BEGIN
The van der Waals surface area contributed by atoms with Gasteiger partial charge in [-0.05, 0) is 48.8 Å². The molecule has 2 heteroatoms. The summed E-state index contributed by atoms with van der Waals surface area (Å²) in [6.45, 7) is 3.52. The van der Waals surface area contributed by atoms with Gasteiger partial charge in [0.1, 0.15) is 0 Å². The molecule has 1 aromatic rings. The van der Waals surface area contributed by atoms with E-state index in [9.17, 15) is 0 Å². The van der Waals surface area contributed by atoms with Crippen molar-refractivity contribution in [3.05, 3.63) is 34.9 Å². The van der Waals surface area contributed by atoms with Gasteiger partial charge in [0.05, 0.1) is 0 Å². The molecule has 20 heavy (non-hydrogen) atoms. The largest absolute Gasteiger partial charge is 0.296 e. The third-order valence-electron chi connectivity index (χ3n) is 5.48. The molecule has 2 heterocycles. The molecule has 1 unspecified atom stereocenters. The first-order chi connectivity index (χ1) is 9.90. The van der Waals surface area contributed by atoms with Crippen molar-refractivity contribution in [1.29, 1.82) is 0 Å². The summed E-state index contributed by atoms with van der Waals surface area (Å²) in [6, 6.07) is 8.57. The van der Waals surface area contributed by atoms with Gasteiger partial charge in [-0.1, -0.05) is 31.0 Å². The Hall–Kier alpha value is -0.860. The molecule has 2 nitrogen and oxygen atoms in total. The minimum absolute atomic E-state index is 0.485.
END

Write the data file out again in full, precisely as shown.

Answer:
The van der Waals surface area contributed by atoms with Gasteiger partial charge in [-0.05, 0) is 48.8 Å². The molecule has 2 heteroatoms. The summed E-state index contributed by atoms with van der Waals surface area (Å²) in [6.45, 7) is 3.52. The van der Waals surface area contributed by atoms with Gasteiger partial charge in [0.1, 0.15) is 0 Å². The molecule has 1 aromatic rings. The van der Waals surface area contributed by atoms with E-state index in [9.17, 15) is 0 Å². The van der Waals surface area contributed by atoms with Crippen molar-refractivity contribution in [3.05, 3.63) is 34.9 Å². The van der Waals surface area contributed by atoms with Gasteiger partial charge in [0.05, 0.1) is 0 Å². The molecule has 20 heavy (non-hydrogen) atoms. The largest absolute Gasteiger partial charge is 0.296 e. The third-order valence-electron chi connectivity index (χ3n) is 5.48. The molecule has 2 heterocycles. The molecule has 1 unspecified atom stereocenters. The first-order chi connectivity index (χ1) is 9.90. The van der Waals surface area contributed by atoms with Crippen molar-refractivity contribution in [1.29, 1.82) is 0 Å². The summed E-state index contributed by atoms with van der Waals surface area (Å²) in [6, 6.07) is 8.57. The van der Waals surface area contributed by atoms with Gasteiger partial charge in [-0.1, -0.05) is 31.0 Å². The Hall–Kier alpha value is -0.860. The molecule has 2 nitrogen and oxygen atoms in total. The minimum absolute atomic E-state index is 0.485.